In today’s business world, digital capabilities continue to grow. It’s easier than ever for retailers — big, small, and in between — to reach more customers. Unfortunately, opening yourself up to a whole new digital market also opens you up to more cyber risks.
What are the cyber risks?
Data breaches and cybercrimes can come in all different shapes and sizes, and they’re still evolving every single day. These modern-day risks include everything from data theft and ransomware to massive corporate espionage. No matter what kind of hacking scheme we’re talking about, the damage a business sustains can be enough to shutter its doors.
But I’m just a small business. Do I even need cyber liability coverage?
Absolutely. You may think that only large companies come with large targets, but they’re often well-guarded against cybercrimes. Small businesses, however, often overlook or can’t afford the proper security to protect themselves in the first place. Imagine you’re a burglar and there are two houses side by side with the same fancy jewels and big-screen TVs—you’re going to go after the one with the front door that’s wide open, right? Well, the same goes for cybercrimes.
What are the effects of a data breach?
Just like your company specializes in some sectors, so do hackers. They can perform different types of data breaches and cause a massive amount of chaos to several different parts of your business.
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For example, say a group of hackers dive into a company’s database. They can siphon credit card numbers and customer data for months before anyone even knows they’re there. Once the problem is discovered, the company may have to halt operations and temporarily lose access to all customer data while the forensic teams do their work.
The effects on the company can include:
- Loss of potential income.
- Possible loss of current customers.
- Paying the pros to help discover the source of the problem and fix it.
- Paying a PR firm to help cool the situation down.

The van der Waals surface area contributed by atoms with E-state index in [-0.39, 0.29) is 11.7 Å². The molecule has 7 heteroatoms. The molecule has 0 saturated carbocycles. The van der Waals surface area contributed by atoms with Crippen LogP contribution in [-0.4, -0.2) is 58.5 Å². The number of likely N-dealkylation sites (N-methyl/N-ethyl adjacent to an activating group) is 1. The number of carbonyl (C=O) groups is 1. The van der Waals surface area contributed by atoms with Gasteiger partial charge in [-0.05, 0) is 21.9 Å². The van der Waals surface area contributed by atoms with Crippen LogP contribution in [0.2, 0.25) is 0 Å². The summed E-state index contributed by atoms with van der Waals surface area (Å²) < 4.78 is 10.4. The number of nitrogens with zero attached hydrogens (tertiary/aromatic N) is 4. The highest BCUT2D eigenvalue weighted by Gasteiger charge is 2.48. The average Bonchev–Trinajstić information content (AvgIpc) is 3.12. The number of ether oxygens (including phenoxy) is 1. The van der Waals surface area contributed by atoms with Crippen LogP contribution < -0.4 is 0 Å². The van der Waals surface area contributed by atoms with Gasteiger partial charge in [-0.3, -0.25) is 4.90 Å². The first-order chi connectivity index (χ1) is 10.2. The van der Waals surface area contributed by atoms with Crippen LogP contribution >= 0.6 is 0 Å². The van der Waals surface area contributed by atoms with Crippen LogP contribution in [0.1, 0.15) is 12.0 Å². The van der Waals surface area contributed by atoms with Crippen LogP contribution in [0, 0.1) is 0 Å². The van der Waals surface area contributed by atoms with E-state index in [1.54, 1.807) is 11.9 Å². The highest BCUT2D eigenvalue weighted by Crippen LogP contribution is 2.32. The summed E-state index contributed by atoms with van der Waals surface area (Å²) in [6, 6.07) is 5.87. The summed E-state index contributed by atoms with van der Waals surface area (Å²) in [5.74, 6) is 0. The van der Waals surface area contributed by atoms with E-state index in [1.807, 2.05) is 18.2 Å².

- Potential fines.
- Fees from credit card companies for processing new cards to affected customers.
- A fair amount of embarrassment.
Because so much is involved with fixing the problems a cyberattack creates, the bills can add up fast. In fact, according to TrustedChoice.com, the average cost of being infiltrated by a hacker is $1,060,213. Malware and viruses average out to $457,817 and wire transfer fraud around $167,806. Not many small businesses have that kind of extra cash just laying around for a rainy day, which makes cyber liability coverage so important.
Cyber liability protection doesn’t have to be that expensive, either. A huge corporation with many exposures who accepts digital transactions and receives customer information by the second will pay around $800,000 per year. But if you’re a small business with lower revenue, just $1,000 per year could mean the difference between your business thriving and your business failing.
Doesn’t my business liability policy protect me?
Unfortunately, no. When it comes to business liability insurance, there’s a gap in coverage right where digital damages would fall. Fortunately, you can close that space to help protect your business and keep your small business dreams afloat.
How do I get cyber liability coverage?
Some companies add cyber liability endorsements to existing policies, while others sell protection as a separate product. No matter how you get your coverage, you’ll be getting the same protections, including compensation for fees, fines, lost income, and in some cases, public relations assistance. No matter what, make sure you fully understand how your insurance provider handles cyber liability protection and how they plan to be there for you should the need arise.
Paul Martin, CPCU, is an insurance professional for Trusted Choice with over 30 years’ experience in the field. Throughout his career, his mission has been to advance the insurance industry through education to be better equipped to serve the public.